Inspiring future female aviators through personal experiences, guided activities

  • Published
  • By Airman 1st Class Kathy Duran
  • 71st Flying Training Wing Public Affairs

VANCE AIR FORCE BASE, Okla. – Five female instructor pilots from Vance Air Force Base volunteered a full day inspiring the next generation of future female aviators Nov. 5 in Dayton, Ohio.

The instructor pilots taught an all-female 2022 Air Camp event about aviation and shared some of their own personal experiences.

The Team Vance IPs were Maj. Brianna Wurth, Capt. Veronica Morthorpe and 1st Lt. Jordan Mork, 3rd Flying Training Squadron; and Capt. Sarah Osborne and 1st Lt. Jessalyn Cox, 33rd Flying Training Squadron.

Air Camp is held annually and this year a total of 43 female high schoolers from the local area attended.

The mission of Air Camp is to deliver an exciting and challenging hands-on adventure in aviation and aeronautics. Air Camp was designed to inspire students and teachers to learn more about science, technology, engineering, and mathematics while promoting the values of scholarship, leadership, and citizenship.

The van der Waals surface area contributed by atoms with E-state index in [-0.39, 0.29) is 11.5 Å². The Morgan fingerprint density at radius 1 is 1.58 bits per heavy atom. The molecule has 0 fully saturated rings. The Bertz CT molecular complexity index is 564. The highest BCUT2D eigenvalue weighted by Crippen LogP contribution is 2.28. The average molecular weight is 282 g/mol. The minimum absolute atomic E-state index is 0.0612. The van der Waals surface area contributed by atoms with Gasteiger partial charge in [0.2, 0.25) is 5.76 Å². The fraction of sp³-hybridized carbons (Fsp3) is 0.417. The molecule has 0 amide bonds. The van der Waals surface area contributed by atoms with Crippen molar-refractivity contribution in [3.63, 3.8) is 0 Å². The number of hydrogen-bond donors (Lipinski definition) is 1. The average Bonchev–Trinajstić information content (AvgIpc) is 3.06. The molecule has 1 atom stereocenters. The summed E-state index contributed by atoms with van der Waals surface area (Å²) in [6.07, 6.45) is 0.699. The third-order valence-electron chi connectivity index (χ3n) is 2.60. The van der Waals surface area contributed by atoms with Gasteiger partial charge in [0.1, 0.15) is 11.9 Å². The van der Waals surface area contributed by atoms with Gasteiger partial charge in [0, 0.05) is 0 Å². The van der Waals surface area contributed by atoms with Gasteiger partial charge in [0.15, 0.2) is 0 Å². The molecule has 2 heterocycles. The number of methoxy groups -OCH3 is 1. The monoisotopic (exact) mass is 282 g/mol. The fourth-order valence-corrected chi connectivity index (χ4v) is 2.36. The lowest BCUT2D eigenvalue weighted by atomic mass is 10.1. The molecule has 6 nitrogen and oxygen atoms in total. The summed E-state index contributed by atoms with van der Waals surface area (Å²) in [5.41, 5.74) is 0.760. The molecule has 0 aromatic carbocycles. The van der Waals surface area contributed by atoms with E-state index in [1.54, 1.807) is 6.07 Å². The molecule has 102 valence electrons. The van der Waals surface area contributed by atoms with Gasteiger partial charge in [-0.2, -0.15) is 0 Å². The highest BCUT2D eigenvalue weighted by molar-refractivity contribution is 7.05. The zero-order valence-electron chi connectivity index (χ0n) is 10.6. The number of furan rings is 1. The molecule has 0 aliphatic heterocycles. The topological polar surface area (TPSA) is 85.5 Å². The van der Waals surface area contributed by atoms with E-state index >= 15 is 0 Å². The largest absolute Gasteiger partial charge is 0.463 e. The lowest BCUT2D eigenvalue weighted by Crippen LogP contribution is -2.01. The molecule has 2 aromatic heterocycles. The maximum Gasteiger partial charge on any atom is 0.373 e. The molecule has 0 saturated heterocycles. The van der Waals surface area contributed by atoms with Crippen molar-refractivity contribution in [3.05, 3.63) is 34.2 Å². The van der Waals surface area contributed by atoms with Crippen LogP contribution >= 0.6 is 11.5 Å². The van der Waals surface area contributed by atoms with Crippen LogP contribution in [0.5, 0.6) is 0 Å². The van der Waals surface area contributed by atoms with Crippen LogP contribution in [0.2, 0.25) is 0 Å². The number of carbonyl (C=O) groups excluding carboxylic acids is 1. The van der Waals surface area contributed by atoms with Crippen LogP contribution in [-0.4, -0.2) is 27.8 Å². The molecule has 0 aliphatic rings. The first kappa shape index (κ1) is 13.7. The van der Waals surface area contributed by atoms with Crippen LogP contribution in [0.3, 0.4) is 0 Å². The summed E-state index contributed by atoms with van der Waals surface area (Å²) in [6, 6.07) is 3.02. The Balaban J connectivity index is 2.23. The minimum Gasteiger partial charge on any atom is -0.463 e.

“We wanted to create a solid program that we could be proud of and would be effective and motivate young people to STEM educations and careers,” said retired Air Force Lt. Gen. Dick Reynolds, co-founder and secretary of Air Camp.

The attendees were split into groups where they went through four different modules to prepare them for their 30-minute flight with a certified flying instructor.

During the first module the students learned about flight instructions, instruments and basic flight maneuvers.

In the second module the Vance instructors taught them about ground school. They learned the basics of flight physics, flight controls, stability, navigation skills and planned their flight.

The third module challenged the females with hands-on activities where they were to modify aircraft standards for female pilots. They were to either adjust a flight suit to fit a female body or adjust the rudder or flight pedals with resources available.

The last module was a STEM career exploration discussion panel with Vance and Women in Defense volunteers. The students asked about STEM career possibilities, aviation, aeronautical questions and simply got to know the women with experience in STEM careers.

Unfortunately, due to strong winds the students were unable to end the day with their 30-minute flight. They were given vouchers and welcomed to come back to enjoy their flight another day.

At the end of the day, the students were congratulated by their group leaders and earned a set of flying wings.

It was a good day for all involved. “I can’t think of a better example of just phenomenal support than what we’ve gotten from the 71st Flying Training Wing,” said Reynolds.